Our 6-CIM drive (geared for about a theoretical 16 fps top speed in high gear) has a nasty habit of browning out the control system unless the battery is in absolute top shape.
We’re using velocity control with CAN Talons, which have a supported voltage ramp rate feature. Could anyone, based on their own experience, give a ballpark estimate of an appropriate ramp rate for avoiding brownout under these conditions?
Also, have people noticed if the amount of voltage ramping required to avoid brownouts makes a noticeable impact on system behavior otherwise (i.e., that would require us to re-tune our control loops)?
We had the same problem this year. We are geared for 18.5 fps. We could hardly accelerate, but we solved it by simply making sure all of the wiring connections are tight and the wires coming from your battery to the pdp are as short as possible. Our connections to and from the pdp and main breaker were super loose and the crimps on the 6 gauge were not great. After fixing this we had no more problems.
Make sure your connections are tight! You should not be able to wiggle the 6 gauge attached to the breaker. The tighter the better.
Also, I may or may not have almost run over a mentor while implementing voltage ramping on the talons. It doesn’t just ramp up, it also ramps down, so when I tried to stop it kept going and took 5 seconds to ramp down from 100%. :ahh:
I accidentally put a really small number into the talon’s voltage ramp function not realizing that that was the allowed change in voltage per second. So it ramped really slowly… It didn’t brown out though
I assume you’re talking about browning out in high gear when accelerating from a stop? The best solution would be to start in low gear and auto-shift to high at speed. Avoiding browning out during acceleration is half the reason we’re shifting.
Auto-shifting seems a bit beyond the scope of what our team is able to do right now, unless there’s some very simple implementation of it that we’re not aware of.
(It seems to me that a simple “if current speed is above X, shift to high gear” is probably not robust enough, we don’t want to rapidly oscillate between gears - it also might run into problems with our gain scheduling between high and low gear. I suppose you could put in a bit of hysteresis and have the shift-up point higher than the shift-down point, but it still seems to me like there’s probably additional fanciness needed to keep the thing well-behaved.)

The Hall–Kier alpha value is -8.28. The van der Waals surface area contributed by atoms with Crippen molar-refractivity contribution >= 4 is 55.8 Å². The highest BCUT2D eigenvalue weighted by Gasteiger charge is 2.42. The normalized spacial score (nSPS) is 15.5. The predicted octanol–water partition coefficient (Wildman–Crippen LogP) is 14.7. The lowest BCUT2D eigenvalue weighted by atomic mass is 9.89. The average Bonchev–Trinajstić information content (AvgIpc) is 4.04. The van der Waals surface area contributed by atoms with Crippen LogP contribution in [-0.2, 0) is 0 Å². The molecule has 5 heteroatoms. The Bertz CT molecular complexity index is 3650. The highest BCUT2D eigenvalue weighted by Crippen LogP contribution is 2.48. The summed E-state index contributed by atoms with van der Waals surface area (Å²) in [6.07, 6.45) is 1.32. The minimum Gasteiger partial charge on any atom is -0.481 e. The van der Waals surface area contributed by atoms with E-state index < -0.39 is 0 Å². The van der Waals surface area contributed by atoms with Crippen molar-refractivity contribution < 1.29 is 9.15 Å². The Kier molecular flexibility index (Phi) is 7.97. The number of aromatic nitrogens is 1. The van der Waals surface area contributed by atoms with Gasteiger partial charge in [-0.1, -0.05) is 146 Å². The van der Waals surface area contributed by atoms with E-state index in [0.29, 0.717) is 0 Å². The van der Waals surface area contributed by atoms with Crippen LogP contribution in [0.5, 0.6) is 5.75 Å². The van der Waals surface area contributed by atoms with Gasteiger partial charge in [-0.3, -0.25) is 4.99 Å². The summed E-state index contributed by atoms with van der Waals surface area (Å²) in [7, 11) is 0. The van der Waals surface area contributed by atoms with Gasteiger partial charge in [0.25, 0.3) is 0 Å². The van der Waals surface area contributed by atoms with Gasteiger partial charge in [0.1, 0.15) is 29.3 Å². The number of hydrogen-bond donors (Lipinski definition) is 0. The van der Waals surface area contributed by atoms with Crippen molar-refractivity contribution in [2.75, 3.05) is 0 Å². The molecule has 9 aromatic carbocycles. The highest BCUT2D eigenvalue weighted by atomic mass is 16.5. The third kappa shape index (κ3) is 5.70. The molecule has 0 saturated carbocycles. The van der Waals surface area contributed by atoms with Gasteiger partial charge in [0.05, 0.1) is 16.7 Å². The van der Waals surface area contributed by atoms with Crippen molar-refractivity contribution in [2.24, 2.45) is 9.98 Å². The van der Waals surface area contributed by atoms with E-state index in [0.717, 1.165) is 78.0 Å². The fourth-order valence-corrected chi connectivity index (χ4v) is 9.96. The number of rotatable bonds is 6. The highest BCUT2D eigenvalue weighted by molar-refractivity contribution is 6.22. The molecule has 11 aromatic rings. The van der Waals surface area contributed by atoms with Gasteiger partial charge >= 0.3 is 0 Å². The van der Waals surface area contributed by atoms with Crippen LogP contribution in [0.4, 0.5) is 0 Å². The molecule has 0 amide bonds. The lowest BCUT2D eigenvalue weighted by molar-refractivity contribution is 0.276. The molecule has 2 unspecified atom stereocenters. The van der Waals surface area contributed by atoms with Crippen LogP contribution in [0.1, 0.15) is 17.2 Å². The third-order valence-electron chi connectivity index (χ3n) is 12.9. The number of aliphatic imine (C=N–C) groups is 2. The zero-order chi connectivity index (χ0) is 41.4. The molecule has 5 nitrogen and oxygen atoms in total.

Edit: I’m also not sure our spread is ideal for auto-shifting; our low gear caps out at 5.4 FPS (measured), while our high gear caps out at 15.1 (also measured).
Yeah, your instinct is right. The simplest effective implementation is a speed to up-shift and a lower speed to down-shift. Our implementation is a bit more complex*, but even the simple implementation would solve your problem. Upshifting at 4 or 5 fps would help. It wouldn’t make you much faster, but it would help your current draw a lot and eliminate brownouts. It’ll also save your batteries. We drained batteries like crazy in the few days when we didn’t have auto-shifting yet and were stuck in high.
Anyway, you can voltage ramp if you want, but by taking that approach, you’re giving up some performance.
*Our ideal speeds are 10 and 21, so a little faster than yours. Our implementation sees the robot hit a speed, then waits a fraction of a second to ensure the robot doesn’t go back. So if we hit 5 fps, after some amount of time (a couple hundred milliseconds, I think) if the robot stays over 5, it upshifts. Downshifting is the same at 3.5 fps.
If we’re not happy with voltage-ramping, we’ll give this a shot - thanks for the advice. Do you do anything special to detect the case of “pushing against something?” Seems possible that the speed thresholds would catch that automatically, but maybe current sensing would be more robust.
driveSubsystem.leftMaster.getSpeed() is the speed of the left, driveSubsystem.rightMaster.getSpeed() is the speed of the right, and UP_SHIFT and DOWN_SHIFT are constants calculated to be 5 and 4 fps respectively.
While working on our auto shifting code, we had to sort out some issues we encountered. Even though having two thresholds - one for high gear, one for low - would solve most of these issues, a few still had to be fixed:
Depending on the placement of your encoders (or whatever method you use to get your drivetrain speed), you may also need to calculate the speed by using the ratio provided with each gearing.
We didn’t want to shift too rapidly, so we introduced a threshold timer. By waiting for a certain amount of time before shifting to another gear, we can avoid this issue.
In addition to that, a moving average prevents any fluctuations from affecting our results too much; we found that around 3 samples works well (although we may want to test this further). Note that this will be used with the timer, so anything too large will increase the time it takes to shift.
Lastly, we are using absolute values to allow shifting when going either direction. Getting the absolute values of the speeds may cause problems (shifting when turning) if you aren’t doing it after you get the average.
We implemented autoshifting today with the discussed features - hysteresis between the two thresholds, and a 250ms buffer time before shifting after crossing a threshold.
The results are quite nice. Overall, I’d say I’m pretty surprised at how easy it is to implement a decent autoshift - and we are no longer murdering our batteries, which is a huge relief. Thanks for the help, everyone.